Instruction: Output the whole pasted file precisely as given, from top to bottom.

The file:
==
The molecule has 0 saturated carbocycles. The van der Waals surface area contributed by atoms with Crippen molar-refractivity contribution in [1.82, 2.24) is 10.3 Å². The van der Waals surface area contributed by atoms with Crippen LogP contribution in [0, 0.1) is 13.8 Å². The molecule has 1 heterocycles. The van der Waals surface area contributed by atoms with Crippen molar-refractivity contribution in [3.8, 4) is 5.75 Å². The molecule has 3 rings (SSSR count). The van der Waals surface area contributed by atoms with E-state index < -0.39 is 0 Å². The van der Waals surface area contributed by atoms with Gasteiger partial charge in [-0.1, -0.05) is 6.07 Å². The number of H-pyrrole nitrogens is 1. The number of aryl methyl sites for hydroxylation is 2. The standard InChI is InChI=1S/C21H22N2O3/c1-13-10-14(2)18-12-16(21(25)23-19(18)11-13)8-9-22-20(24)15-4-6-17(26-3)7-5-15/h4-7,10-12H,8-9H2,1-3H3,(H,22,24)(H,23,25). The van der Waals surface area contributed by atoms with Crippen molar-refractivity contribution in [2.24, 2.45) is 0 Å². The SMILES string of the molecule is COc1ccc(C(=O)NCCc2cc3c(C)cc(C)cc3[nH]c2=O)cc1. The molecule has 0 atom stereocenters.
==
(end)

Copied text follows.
The molecule has 0 saturated carbocycles. The van der Waals surface area contributed by atoms with Crippen molar-refractivity contribution in [1.82, 2.24) is 10.3 Å². The van der Waals surface area contributed by atoms with Crippen LogP contribution in [0, 0.1) is 13.8 Å². The molecule has 1 heterocycles. The van der Waals surface area contributed by atoms with Crippen molar-refractivity contribution in [3.8, 4) is 5.75 Å². The molecule has 3 rings (SSSR count). The van der Waals surface area contributed by atoms with E-state index < -0.39 is 0 Å². The van der Waals surface area contributed by atoms with Gasteiger partial charge in [-0.1, -0.05) is 6.07 Å². The number of H-pyrrole nitrogens is 1. The number of aryl methyl sites for hydroxylation is 2. The standard InChI is InChI=1S/C21H22N2O3/c1-13-10-14(2)18-12-16(21(25)23-19(18)11-13)8-9-22-20(24)15-4-6-17(26-3)7-5-15/h4-7,10-12H,8-9H2,1-3H3,(H,22,24)(H,23,25). The van der Waals surface area contributed by atoms with Crippen molar-refractivity contribution in [2.24, 2.45) is 0 Å². The SMILES string of the molecule is COc1ccc(C(=O)NCCc2cc3c(C)cc(C)cc3[nH]c2=O)cc1. The molecule has 0 atom stereocenters.